A man checking the safety of a window in a tower block. Image by Professor Paul Wenham-Clarke

What is a Responsible Person?

You might have seen the words ‘Responsible Person’ when reading about fire safety in tower blocks. 
It’s a role that, in England, is required by law.  Any premises (buildings that are used for business purposes, including rented accommodation) must have someone nominated as their Responsible Person.

What does the law say?

The Fire Safety Regulatory Reform Order, a law that came into force for England in 2005, says that landlords must ‘take reasonable steps to reduce the risk from fire and make sure people can safely escape if there is a fire’.

The Responsible Person is the person whose duty it is to take those steps. It may be the landlord themselves or someone they have employed to take the duties on.

The Responsible Person makes sure that:

  • the Fire Risk Assessment is conducted regularly
  • the Fire Risk Report is kept up to date (and ideally shared with tenants)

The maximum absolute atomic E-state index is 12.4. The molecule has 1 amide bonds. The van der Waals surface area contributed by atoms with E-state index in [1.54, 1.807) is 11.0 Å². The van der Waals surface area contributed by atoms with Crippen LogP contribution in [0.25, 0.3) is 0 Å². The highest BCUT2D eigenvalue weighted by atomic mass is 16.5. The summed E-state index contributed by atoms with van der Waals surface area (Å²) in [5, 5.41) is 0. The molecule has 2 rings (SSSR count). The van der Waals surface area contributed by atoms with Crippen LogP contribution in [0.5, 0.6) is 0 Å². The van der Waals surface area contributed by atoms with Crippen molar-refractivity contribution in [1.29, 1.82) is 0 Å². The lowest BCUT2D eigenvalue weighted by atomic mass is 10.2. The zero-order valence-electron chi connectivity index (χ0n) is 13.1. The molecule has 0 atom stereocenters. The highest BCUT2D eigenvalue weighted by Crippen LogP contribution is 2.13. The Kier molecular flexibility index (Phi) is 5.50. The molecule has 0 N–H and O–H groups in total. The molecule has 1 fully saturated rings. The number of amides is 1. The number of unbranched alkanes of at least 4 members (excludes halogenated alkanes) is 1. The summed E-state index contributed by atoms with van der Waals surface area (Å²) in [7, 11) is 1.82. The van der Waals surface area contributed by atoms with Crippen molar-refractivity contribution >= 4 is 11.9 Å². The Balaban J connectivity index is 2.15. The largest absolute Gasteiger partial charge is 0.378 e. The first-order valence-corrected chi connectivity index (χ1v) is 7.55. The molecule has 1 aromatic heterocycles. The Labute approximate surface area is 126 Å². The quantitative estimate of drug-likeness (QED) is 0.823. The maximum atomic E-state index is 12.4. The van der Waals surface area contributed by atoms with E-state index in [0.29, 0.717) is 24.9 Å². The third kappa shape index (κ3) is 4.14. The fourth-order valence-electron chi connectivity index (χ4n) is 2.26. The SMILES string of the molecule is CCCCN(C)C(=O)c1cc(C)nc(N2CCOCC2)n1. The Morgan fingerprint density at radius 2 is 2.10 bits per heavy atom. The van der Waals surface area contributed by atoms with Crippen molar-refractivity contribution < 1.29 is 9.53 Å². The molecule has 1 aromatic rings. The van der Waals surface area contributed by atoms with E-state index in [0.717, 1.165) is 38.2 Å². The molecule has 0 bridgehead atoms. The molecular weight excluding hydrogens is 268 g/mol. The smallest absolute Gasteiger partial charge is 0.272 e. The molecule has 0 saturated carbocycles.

• fire escape routes are effective and clearly signposted.

If the Fire Risk Assessment shows that there is a fire risk in the building, the Responsible Person must arrange for it to be fixed within 28 days.

What if there’s no Responsible Person for my tower block?

There might be a Responsible Person, but you haven’t noticed: it’s quite possible that they have been doing their tasks regularly without you noticing.

So as a first step, contact your landlord, managing agent, or Residents’ Association to check.

If there is no Responsible Person in place: notify your landlord that this is a requirement as set out in the Fire Safety Regulatory Reform Order. You can send them this link to the relevant law.

If you have pointed out the need for a Responsible Person and one has still not been appointed, you can report this to your local fire brigade, who will contact your landlord about it, and take legal action if need be.

If you are worried about your landlord’s approach to fire safety, joining or setting up a Residents’ Action group might be a good start, so you can discuss together what is needed and then approach your landlord as a group.

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